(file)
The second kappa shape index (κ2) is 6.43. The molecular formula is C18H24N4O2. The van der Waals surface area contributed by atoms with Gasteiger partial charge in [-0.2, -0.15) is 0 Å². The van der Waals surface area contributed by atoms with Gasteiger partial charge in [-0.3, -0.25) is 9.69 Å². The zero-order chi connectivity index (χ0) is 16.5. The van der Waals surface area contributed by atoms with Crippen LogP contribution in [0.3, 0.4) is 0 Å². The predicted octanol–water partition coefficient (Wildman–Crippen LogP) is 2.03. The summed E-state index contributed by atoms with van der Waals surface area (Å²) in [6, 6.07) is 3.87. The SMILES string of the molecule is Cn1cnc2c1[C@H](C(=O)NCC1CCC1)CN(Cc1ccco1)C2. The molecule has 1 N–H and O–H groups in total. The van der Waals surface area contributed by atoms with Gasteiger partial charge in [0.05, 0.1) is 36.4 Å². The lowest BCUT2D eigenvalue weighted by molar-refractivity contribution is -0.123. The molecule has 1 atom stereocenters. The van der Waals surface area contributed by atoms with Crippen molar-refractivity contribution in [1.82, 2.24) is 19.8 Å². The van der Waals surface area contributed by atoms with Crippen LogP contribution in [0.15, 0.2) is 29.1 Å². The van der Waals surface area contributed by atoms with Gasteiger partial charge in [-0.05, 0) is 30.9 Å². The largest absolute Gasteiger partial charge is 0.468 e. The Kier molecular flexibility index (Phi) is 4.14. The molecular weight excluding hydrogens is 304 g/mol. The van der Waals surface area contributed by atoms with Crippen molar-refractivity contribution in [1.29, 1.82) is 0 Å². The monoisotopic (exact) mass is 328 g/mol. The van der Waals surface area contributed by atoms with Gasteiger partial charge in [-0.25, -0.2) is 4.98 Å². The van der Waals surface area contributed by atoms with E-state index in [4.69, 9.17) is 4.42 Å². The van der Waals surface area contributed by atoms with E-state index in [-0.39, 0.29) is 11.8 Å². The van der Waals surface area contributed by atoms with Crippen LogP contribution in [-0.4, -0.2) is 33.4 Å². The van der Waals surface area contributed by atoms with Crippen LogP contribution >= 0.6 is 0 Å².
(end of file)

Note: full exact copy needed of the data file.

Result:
The second kappa shape index (κ2) is 6.43. The molecular formula is C18H24N4O2. The van der Waals surface area contributed by atoms with Gasteiger partial charge in [-0.2, -0.15) is 0 Å². The van der Waals surface area contributed by atoms with Gasteiger partial charge in [-0.3, -0.25) is 9.69 Å². The zero-order chi connectivity index (χ0) is 16.5. The van der Waals surface area contributed by atoms with Crippen LogP contribution in [0.3, 0.4) is 0 Å². The predicted octanol–water partition coefficient (Wildman–Crippen LogP) is 2.03. The summed E-state index contributed by atoms with van der Waals surface area (Å²) in [6, 6.07) is 3.87. The SMILES string of the molecule is Cn1cnc2c1[C@H](C(=O)NCC1CCC1)CN(Cc1ccco1)C2. The molecule has 1 N–H and O–H groups in total. The van der Waals surface area contributed by atoms with Gasteiger partial charge in [0.05, 0.1) is 36.4 Å². The lowest BCUT2D eigenvalue weighted by molar-refractivity contribution is -0.123. The molecule has 1 atom stereocenters. The van der Waals surface area contributed by atoms with Crippen molar-refractivity contribution in [1.82, 2.24) is 19.8 Å². The van der Waals surface area contributed by atoms with Crippen LogP contribution in [0.15, 0.2) is 29.1 Å². The van der Waals surface area contributed by atoms with Gasteiger partial charge in [-0.05, 0) is 30.9 Å². The largest absolute Gasteiger partial charge is 0.468 e. The Kier molecular flexibility index (Phi) is 4.14. The molecular weight excluding hydrogens is 304 g/mol. The van der Waals surface area contributed by atoms with Crippen molar-refractivity contribution in [1.29, 1.82) is 0 Å². The monoisotopic (exact) mass is 328 g/mol. The van der Waals surface area contributed by atoms with Gasteiger partial charge in [-0.25, -0.2) is 4.98 Å². The van der Waals surface area contributed by atoms with E-state index in [4.69, 9.17) is 4.42 Å². The van der Waals surface area contributed by atoms with E-state index in [-0.39, 0.29) is 11.8 Å². The van der Waals surface area contributed by atoms with Crippen LogP contribution in [-0.4, -0.2) is 33.4 Å². The van der Waals surface area contributed by atoms with Crippen LogP contribution >= 0.6 is 0 Å².